So, the London Marathon happened...a FRANK Water runner tells it like it is.

So, the London Marathon happened - and I did a) not die, and b) avoid being a bum by going the distance. The atmosphere IS as good as people say, a mix between a very British village fete and a rock concert...

People do shout your name (if you have it printed clearly on your chest) and give you high fives (especially kids – kids love a high five), moreso if you have stupid blue wig and yellow sunglasses... ; ) This positivity comes from all races / colours / creeds – it's awesome. One quartet of approx 5-10 year old girls with their mum loved my attire - they shrieked with delight. A few guys said 'come on Oliver, YOU can do it' in a way that let me know that they thought I could do it because I was willing to look like an idiot ('he who dares, rodders, he who dares...'). I tried to make eye contact and give at least a thumbs up to anyone that called my name – and if they made a comment along the lines of 'nice hair', I'd give my wig a quick push at the back (like it was my real hair)...

People give out snacks along the course – just for fun - jelly babies, cut-up bananas, were especially popular. St John's ambulance peeps gave out vaseline, held out so you can grab it as you pass (don't high five those ones...). I needed some for between my left arm and my torso – who knew? They give out energy gels at a couple of points which makes the ground comically sticky afterwards... Also, Lucozade need to make their stuff in smaller bottles, thousands of runners would take a swig of lucozade sport then discard the bottle – it's bonkers...

The music along the course was awesome – we had live caribbean bands, jazz bands, funk bands, steel bands, marching bands, karaoke singers, pubs with speakers out the window, my favourite of all was five slightly pissed toffs in tuxedos on a garden wall singing a terrible acapella version of 'Gold' by Spandau Ballet: awesome... People who headphoned up for the whole race might as well have been on a treadmill. 

I did listen to 'Fake Plastic Trees' by Radiohead about 2 miles from the end as an experiment – the song has a bad rep for being miserable but I actually find it really uplifting in a strange sort of happy-sad way... anyway, when it dit get to the awesome bit ('I could blow through the ce-i-ling...') running got a lot easier – it was like an aphrodisiac for my legs – weird – but after that song I wanted to actually be on the route with the people there as opposed to my own little world so I unplugged...

I was especially glad to see my mum (Charlotte) and sister (Emily) for a quick hug near tower bridge – that helped a lot (love you guys!)...

So many t-shirt (that I saw overtaking me) were for charities – it was quite moving to realise that so many thousands of people were trying to raise money for good causes – gives me hope for humanity in general:– I've decided that of all the foolish and unneccessary things that people do, organising a big running race is one of the best.

Here are some of my favourite signs / placards from along the route:

  • RUN LIKE YOU STOLE SOMETHING
  • RUN LIKE KATIE HOPKINS IS CHASING YOU
  • PAIN IS TEMPORARY, 26.2 MILES IS FOREVER
  • (two and a half hours in) THE KENYANS ARE DRINKING YOUR BEER
  • PAIN IS JUST A FRENCH WORD FOR BREAD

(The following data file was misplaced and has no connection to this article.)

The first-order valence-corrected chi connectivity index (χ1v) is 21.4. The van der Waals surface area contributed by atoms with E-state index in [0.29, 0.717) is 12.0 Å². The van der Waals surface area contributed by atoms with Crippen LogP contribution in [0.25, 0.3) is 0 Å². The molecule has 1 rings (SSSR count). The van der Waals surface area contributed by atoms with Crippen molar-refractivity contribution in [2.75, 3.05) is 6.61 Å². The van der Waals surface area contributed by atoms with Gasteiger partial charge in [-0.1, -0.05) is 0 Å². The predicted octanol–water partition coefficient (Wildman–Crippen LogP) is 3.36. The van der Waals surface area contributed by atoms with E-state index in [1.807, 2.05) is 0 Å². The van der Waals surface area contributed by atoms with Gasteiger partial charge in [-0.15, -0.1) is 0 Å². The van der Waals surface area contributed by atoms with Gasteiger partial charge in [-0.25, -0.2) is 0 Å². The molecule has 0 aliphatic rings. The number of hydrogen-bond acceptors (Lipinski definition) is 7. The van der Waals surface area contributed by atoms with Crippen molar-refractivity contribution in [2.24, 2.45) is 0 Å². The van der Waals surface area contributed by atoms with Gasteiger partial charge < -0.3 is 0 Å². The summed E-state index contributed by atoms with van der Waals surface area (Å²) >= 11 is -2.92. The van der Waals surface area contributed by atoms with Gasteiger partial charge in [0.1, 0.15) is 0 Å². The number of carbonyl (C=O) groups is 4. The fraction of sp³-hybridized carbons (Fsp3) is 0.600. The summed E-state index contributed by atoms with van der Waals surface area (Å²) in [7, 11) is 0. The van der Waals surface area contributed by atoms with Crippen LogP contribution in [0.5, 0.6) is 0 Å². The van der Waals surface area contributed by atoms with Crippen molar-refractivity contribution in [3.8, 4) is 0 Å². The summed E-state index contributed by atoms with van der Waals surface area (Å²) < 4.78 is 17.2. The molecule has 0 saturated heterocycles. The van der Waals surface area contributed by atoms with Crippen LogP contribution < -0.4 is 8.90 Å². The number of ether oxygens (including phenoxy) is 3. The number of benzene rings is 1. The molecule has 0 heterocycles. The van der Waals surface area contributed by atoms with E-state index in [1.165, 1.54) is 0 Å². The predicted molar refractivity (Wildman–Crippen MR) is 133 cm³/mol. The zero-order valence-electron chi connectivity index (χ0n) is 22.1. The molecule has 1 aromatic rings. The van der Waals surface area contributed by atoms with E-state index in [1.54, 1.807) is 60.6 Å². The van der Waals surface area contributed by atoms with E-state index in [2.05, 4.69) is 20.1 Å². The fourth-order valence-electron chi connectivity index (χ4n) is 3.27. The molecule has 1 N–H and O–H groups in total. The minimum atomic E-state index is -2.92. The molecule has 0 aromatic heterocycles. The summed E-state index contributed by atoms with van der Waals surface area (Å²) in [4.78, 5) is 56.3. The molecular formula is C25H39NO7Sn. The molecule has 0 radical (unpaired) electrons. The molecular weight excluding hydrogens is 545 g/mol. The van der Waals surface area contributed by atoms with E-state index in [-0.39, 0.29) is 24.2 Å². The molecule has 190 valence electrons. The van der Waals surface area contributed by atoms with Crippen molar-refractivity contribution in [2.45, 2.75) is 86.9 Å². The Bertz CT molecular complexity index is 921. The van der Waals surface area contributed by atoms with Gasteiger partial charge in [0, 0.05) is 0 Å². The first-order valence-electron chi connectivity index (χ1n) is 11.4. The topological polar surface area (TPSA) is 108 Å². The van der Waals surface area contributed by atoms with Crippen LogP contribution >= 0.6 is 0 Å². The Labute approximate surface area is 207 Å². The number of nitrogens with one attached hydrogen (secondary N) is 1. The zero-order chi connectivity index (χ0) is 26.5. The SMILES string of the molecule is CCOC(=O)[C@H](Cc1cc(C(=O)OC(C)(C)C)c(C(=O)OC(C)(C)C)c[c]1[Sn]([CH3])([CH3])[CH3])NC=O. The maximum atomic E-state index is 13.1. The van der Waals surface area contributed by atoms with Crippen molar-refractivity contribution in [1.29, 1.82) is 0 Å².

• KEEP CALM AND MARATH-ON
  • (near the end) SHUT UP LEGS!
  • (near the end) YOU HAVE STAMINA – LET'S DATE!

People say mile 20 is the worst, but that's nonsense, mile 15-16 is the worst, because you spend the first half looking forward to halfway, which is also crossing tower bridge then passing the tower of london, and then you have to head AWAY from the finish line through millwall etc until you pass canary wharf, so that's just depressing on every level, and by then you're pretty trashed anyway (well, I was).

Physically, my thigh muscles did the most work – managed to keep a good posture all the way – walked some bits (life is a marathon, not a sprint, no? I want my knees to last another fifty years at least... ; ), got a bit of a sore neck, and the insides of my elbow hurt – probably cos I'd never run such a distance before. Post-race: stairs were my enemy (especially going down), but two days later they're becoming okay again...

Although my legs are a bit trashed I actually felt like I have more energy now than before – maybe it's true that the more energy you use, the more you have? If you eat / sleep right etc etc. Plus, having done a marathon, all the other challenges in my life seem a little easier, perception wise (which is nice)

Also, I'm glad I had a few photos courtesy of Emily (she's a legend) - don't rely on the official photographers – marathon foto charge £20 to download the image file of ONE PHOTO! (or £60 for all of the ones with you in). I have one photo from the site which I'm toying with the idea of photoshopping pixel by pixel, but there has to be a better way...

My time was 5 hours 21 mins: I 'beat' 5,000 other people to the finish. (Let's not worry about the 30,000 people who 'beat' me...). Race time is a funny one, because going slow has the twofold effect of keeping you further from the finish line AND you're going slow (and will likely continue to do so) – slowness seems to accelerate the time you'll take to complete...

I don't feel the need to do a marathon again any time soon (love the knees, respect the knees), but Berlin would be fun I reckon...

To take part in an event and raise money for FRANK Water, check out our events page or contact us today